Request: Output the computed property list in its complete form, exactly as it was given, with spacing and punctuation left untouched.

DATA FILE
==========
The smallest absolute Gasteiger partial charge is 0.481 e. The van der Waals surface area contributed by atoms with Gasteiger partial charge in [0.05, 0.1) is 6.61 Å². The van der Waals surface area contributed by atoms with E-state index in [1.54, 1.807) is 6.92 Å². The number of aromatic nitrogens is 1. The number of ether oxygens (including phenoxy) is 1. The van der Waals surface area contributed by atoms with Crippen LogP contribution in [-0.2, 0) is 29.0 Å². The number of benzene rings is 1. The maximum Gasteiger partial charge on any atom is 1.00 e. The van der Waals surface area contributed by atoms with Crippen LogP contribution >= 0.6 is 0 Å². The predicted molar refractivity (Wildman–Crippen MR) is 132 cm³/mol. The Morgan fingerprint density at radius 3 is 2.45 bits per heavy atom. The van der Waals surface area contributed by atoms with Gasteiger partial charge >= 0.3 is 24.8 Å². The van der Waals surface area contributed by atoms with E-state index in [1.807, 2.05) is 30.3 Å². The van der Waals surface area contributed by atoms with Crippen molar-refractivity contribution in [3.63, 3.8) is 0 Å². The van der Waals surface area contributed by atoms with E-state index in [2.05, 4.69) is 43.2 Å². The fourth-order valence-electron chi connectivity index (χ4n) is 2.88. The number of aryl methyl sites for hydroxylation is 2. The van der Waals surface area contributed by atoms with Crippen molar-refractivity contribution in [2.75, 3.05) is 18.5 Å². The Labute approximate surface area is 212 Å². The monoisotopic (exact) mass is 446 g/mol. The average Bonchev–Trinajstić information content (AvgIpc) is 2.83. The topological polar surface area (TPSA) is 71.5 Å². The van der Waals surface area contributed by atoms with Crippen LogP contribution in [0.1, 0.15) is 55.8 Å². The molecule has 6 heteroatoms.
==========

The smallest absolute Gasteiger partial charge is 0.481 e. The van der Waals surface area contributed by atoms with Gasteiger partial charge in [0.05, 0.1) is 6.61 Å². The van der Waals surface area contributed by atoms with E-state index in [1.54, 1.807) is 6.92 Å². The number of aromatic nitrogens is 1. The number of ether oxygens (including phenoxy) is 1. The van der Waals surface area contributed by atoms with Crippen LogP contribution in [-0.2, 0) is 29.0 Å². The number of benzene rings is 1. The maximum Gasteiger partial charge on any atom is 1.00 e. The van der Waals surface area contributed by atoms with Crippen LogP contribution >= 0.6 is 0 Å². The predicted molar refractivity (Wildman–Crippen MR) is 132 cm³/mol. The Morgan fingerprint density at radius 3 is 2.45 bits per heavy atom. The van der Waals surface area contributed by atoms with Gasteiger partial charge >= 0.3 is 24.8 Å². The van der Waals surface area contributed by atoms with E-state index in [1.807, 2.05) is 30.3 Å². The van der Waals surface area contributed by atoms with Crippen molar-refractivity contribution in [3.63, 3.8) is 0 Å². The van der Waals surface area contributed by atoms with E-state index in [2.05, 4.69) is 43.2 Å². The fourth-order valence-electron chi connectivity index (χ4n) is 2.88. The number of aryl methyl sites for hydroxylation is 2. The van der Waals surface area contributed by atoms with Crippen molar-refractivity contribution in [2.75, 3.05) is 18.5 Å². The Labute approximate surface area is 212 Å². The monoisotopic (exact) mass is 446 g/mol. The average Bonchev–Trinajstić information content (AvgIpc) is 2.83. The topological polar surface area (TPSA) is 71.5 Å². The van der Waals surface area contributed by atoms with Crippen LogP contribution in [0.1, 0.15) is 55.8 Å². The molecule has 6 heteroatoms.